Island of Misfit Shadows

The rest of these that are soon to be released (or rather, *likely* soon to be… remember that while we can guess, we don’t REALLY know when these Shadows are actually going live, at least not at the time of this writing) are either not very PvP relevant, don’t improve in any great way as a Shadow, or more often than not, *both*. I still want to review them briefly, just in a quicker bulletized list….

Hariyama

Hariyama (Shadow)

Hariyama doesn’t do anything remarkable, but it’s beefier than most Fighters and hang just behind more famous Fighters like Machamp and Primeape and Hitmonchan in performance, making up for lack of coverage moves with its sheer bulk willing it to victory. It typically runs off either Close Combat or Superpower combined with Dynamic Punch, with its bulk allowing it to legit reach DP in meaningful spots and enables to better shrug off the self nerfing of CC and SP better than most. But again, no coverage to speak of leaves it as generally an afterthought behind other more famous Fighters. Maybe a Shadow boost to its Attack is what it needs? Eh, not really. It seems to be a mere sidegrade in Great League, with regular Hairy Yama beating Swampert, Shadow Harry instead beating Mandibuzz, and the win/loss lines otherwise unchanged. And up in Ultra League, especially Premier Cup where Hairy is perhaps a little underrated, the Shadow “boost” is really more of a Shadow “bust”. Turns out it doesn’t appreciate having its one special thing–that bulk–slashed. Shadow Hairy Yama in GL is okay, I guess, but nothing to write home about. And Ultra League looks to be very much not worth the investment.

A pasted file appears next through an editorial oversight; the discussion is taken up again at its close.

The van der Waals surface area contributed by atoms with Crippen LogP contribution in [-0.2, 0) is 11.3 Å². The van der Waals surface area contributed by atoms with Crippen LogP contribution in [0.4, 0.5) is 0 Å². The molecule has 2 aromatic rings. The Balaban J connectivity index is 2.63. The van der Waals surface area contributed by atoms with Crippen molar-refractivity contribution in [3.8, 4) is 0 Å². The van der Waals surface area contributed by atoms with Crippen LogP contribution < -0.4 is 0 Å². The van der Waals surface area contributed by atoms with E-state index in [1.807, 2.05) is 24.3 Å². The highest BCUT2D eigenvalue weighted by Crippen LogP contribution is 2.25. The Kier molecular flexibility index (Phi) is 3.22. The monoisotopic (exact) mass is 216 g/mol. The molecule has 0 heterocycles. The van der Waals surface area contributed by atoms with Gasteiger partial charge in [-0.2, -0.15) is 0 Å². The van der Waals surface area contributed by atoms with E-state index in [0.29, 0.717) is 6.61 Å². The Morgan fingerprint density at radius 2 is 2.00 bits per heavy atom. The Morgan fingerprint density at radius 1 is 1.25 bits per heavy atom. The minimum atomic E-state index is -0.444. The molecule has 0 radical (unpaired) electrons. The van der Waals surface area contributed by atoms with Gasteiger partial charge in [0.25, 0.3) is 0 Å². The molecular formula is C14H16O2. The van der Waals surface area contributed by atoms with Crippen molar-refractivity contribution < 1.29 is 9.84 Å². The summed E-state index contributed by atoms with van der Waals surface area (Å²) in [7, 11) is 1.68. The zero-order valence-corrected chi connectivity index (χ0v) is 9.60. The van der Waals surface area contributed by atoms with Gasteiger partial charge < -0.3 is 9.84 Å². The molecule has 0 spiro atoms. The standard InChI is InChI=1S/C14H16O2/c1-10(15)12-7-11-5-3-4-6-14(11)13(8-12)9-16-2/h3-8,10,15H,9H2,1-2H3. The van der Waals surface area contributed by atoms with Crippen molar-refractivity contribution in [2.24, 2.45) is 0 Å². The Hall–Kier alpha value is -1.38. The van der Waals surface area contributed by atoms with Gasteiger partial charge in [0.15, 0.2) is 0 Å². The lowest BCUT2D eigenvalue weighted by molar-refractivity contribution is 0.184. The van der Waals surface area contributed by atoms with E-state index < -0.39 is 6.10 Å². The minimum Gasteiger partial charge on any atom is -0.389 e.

Staraptor

Staraptor (Shadow)

I love the potential of Starpator, with its handy Close Combat coverage, but the problem it mainly has is that it runs with TWO charge moves that self-nerf, with Brave Bird being the best thing to run alongside CC. Somebody may make it work out if that have a team that can handle giving it a quick hook, but in general it doesn’t even get close to living up to its potential in Great League OR in Ultra League either… there’s a reason you’ve probably never seen one in PvP. As you may have already guessed, something that already slashes its own stats with its moves doesn’t generally appreciate having its Defense reduced even further as a Shadow… it somehow finds a way to even further underwhelm in Great and Ultra. Yes, GL sees a very slight bump, and if you get one of those moves through unshielded it will hit like a truck, but I don’t see Shadow Staraptor seeing ANY more play than the regular one has. I think this is probably a nothingburger as far as PvP goes.

Manectric

Manectric (Shadow)